I really like Georges Simenon. It took me a long time to get around to reading any of his work (another case of writing off an author I thought would not appeal to me), but with each new book I pick up, I think I like him a little more. Last year I was introduced to Inspector Maigret (does anyone know how to correctly pronounce his name by the way?), who I thought was cool, calm and collected as well as quite sympathetic for a policeman. I liked his manner of detecting, which included more than a few stops at the local bar for a pernod, but don't worry he never overdid it. And I love that dark, gritty feel to the mystery as well, which Simenon seems to excel at.
I believe Simenon wrote hundreds of novels (though am not sure how many have been translated into English and how many of those are still in print), often dashing them off in a matter of weeks, he achieved a certain acclaim in his lifetime. Most seem to be very slender, quick reads. It was not a Maigret mystery that I turned to, but one of his romans durs, which if I understand correctly means "serious novel". I picked up Red Lights at the library, and this time it was a quick and easy, but still very satisfying read. The New York Review of Books has published a handful of Simenon's romans durs, which I now plan on trying to get my hands on. Each has an excellent introduction, Red Lights intro is written by Anita Brookner.
"In his heyday he was read largely but not exclusively by the people for whom he preferred to write, the petites gens of his own early milieu, who would understand and appreciate not only his pared-down style but also his intimate fatalism, before such a condition was codified by more sophisticated writers as alienation. The unease which underlies this condition is already present in Simenon's novels, and is most potently expressed not in the detective stories featuring Inspector Maigret but in the romans durs, the hard novels of which he was more proud."
I was thinking that his romans durs would be very noir-ish, and they are to some extent. Red Lights was certainly unsentimental, though for the two main characters there is some sort of redemption at the end.
"The formula is simple but subtle. A life will go wrong, usually because of an element in the protagonist's make-up which impels him to self-destruct, to willfully seek disgrace, exclusion, ruin in his search for a fulfillment and a fatal freedom which take on an aura of destiny."
"In a genre which has since been exploited, but never truly replicated, Simenon examines this phenomenon time after time and in a variety of settings. A man (and it is invariably a man) will suddenly act out of character and for no apparent reason. This divergence from his normal pattern of behavior will lead him to abandon safety, all caution, in the interest of that illusory freedom. This momentary rapture, against which he has no defense, will ensure his downfall, but the rash act will empower him in ways he has perhaps sought, almost unknowingly, all his life."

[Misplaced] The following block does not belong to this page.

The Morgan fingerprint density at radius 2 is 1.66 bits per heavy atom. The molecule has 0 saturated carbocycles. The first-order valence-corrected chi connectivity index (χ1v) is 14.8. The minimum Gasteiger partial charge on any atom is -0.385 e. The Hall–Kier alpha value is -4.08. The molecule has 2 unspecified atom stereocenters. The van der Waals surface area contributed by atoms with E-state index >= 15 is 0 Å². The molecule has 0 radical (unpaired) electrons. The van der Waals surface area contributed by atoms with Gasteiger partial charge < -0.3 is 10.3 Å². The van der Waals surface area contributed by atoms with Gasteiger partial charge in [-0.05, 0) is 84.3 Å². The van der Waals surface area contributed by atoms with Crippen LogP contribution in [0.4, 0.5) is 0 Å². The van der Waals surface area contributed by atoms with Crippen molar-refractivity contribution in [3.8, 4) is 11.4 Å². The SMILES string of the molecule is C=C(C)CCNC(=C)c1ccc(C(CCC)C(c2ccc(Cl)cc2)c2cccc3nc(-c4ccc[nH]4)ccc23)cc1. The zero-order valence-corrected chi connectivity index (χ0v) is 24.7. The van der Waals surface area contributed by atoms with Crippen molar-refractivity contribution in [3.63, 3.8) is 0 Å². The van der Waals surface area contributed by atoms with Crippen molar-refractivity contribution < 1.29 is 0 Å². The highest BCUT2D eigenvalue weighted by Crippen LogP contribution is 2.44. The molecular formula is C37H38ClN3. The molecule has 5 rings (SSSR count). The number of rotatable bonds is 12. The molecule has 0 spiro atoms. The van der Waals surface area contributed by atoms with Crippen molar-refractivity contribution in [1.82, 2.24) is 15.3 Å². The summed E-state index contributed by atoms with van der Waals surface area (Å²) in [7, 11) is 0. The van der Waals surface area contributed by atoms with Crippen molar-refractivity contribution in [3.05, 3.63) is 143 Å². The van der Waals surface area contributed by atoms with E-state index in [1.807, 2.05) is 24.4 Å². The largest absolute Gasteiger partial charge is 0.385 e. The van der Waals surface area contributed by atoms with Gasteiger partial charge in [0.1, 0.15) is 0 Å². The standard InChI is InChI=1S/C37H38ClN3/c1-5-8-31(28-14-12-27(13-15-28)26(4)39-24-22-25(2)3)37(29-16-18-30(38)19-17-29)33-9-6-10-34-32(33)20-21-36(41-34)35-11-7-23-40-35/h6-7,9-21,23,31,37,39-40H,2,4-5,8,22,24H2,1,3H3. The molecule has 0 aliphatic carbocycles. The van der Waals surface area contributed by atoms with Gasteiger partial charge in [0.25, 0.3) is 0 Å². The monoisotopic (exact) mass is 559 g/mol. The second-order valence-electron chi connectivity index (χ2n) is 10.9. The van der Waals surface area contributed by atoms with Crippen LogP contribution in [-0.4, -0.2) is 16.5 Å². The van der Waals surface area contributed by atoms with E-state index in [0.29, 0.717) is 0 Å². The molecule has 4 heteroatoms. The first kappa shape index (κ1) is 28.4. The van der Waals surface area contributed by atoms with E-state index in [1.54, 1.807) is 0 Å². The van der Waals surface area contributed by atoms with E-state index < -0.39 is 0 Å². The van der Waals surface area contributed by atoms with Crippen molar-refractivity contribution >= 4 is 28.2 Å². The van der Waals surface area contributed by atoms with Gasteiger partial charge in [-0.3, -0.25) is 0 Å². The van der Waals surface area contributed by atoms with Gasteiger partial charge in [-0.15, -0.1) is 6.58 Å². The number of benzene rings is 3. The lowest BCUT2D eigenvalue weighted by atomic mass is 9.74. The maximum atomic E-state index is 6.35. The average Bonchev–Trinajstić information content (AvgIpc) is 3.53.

This is certainly true of Steve Hogan in Red Lights. Written in 1953 while Simenon was living in the United States, he describes 1950s America very convincingly. It's Labor Day weekend, and Steve and Nancy Hogan are ready to set off from New York City to Maine to pick up their two children from summer camp. They meet after work for a drink before they set off. There's the slightest bit of animosity between Steve and Nancy. Nancy has the better job in the City and often has to work late, which means Steve needs to get home quickly after work so the babysitter can leave on time. Everyone but Steve seems to have some place important to get to.
When Steven and Nancy are finally on the road, Steve makes an excuse to stop at one of the roadside bars, of which there is an abundance, for a quick drink. One bar turns to two. Nancy knows what's behind his excuses and knows what he's after. He's obviously no stranger to drink. She threatens to take the car herself and leave him and pick up the children herself, but he takes the key out of the ignition, so she can't. When he returns ten, fifteen, maybe it's even been twenty minutes later he finds the car empty and a note saying Nancy has gone on to Maine by bus, and she'll see him later. Several drinks gone, he's been at the rye and now he gives in to his urges and goes on a total bender. It's what he calls "the tunnel", giving in to the dark side of drink.
He meets up with an escaped prisoner from Sing Sing. In a strange way he feels like he's found a kindred spirit, a real man. Maybe it's the drink talking, but Steve rambles on and on to him about his wife and his failed life. The next day, however, he finds himself on the side of the road, the car with a flat tire and his money and ID gone and little recollection about what really happened the night before. When he calls the children's camp looking for Nancy, he discovers she never arrived.
Without giving away any more of the plot, I will say this is a great little novel, which gives a peak at cultural and social attitudes ca. 1950 America. It was wonderfully atmospheric but in a different way than the Maigret novels. And while it is an easy read I don't want to give the impression that the story is simple or without depth. I'll definitely be reading more Simenon.